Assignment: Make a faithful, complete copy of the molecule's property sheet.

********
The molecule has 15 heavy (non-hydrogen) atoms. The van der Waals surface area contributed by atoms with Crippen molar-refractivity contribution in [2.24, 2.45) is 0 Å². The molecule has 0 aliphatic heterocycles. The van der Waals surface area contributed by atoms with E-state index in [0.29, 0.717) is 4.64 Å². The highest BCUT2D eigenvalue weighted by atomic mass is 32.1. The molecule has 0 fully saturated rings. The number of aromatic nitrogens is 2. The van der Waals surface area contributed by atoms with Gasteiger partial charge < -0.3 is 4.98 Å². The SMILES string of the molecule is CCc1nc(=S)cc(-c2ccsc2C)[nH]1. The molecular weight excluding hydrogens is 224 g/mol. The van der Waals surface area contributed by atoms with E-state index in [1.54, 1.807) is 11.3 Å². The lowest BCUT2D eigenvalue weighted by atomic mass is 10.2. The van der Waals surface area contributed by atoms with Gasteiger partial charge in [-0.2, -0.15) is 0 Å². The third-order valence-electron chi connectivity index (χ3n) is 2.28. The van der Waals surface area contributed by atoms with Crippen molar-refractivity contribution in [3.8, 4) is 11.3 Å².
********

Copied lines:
The molecule has 15 heavy (non-hydrogen) atoms. The van der Waals surface area contributed by atoms with Crippen molar-refractivity contribution in [2.24, 2.45) is 0 Å². The molecule has 0 aliphatic heterocycles. The van der Waals surface area contributed by atoms with E-state index in [0.29, 0.717) is 4.64 Å². The highest BCUT2D eigenvalue weighted by atomic mass is 32.1. The molecule has 0 fully saturated rings. The number of aromatic nitrogens is 2. The van der Waals surface area contributed by atoms with Gasteiger partial charge < -0.3 is 4.98 Å². The SMILES string of the molecule is CCc1nc(=S)cc(-c2ccsc2C)[nH]1. The molecular weight excluding hydrogens is 224 g/mol. The van der Waals surface area contributed by atoms with E-state index in [1.54, 1.807) is 11.3 Å². The lowest BCUT2D eigenvalue weighted by atomic mass is 10.2. The van der Waals surface area contributed by atoms with Gasteiger partial charge in [-0.2, -0.15) is 0 Å². The third-order valence-electron chi connectivity index (χ3n) is 2.28. The van der Waals surface area contributed by atoms with Crippen molar-refractivity contribution in [3.8, 4) is 11.3 Å².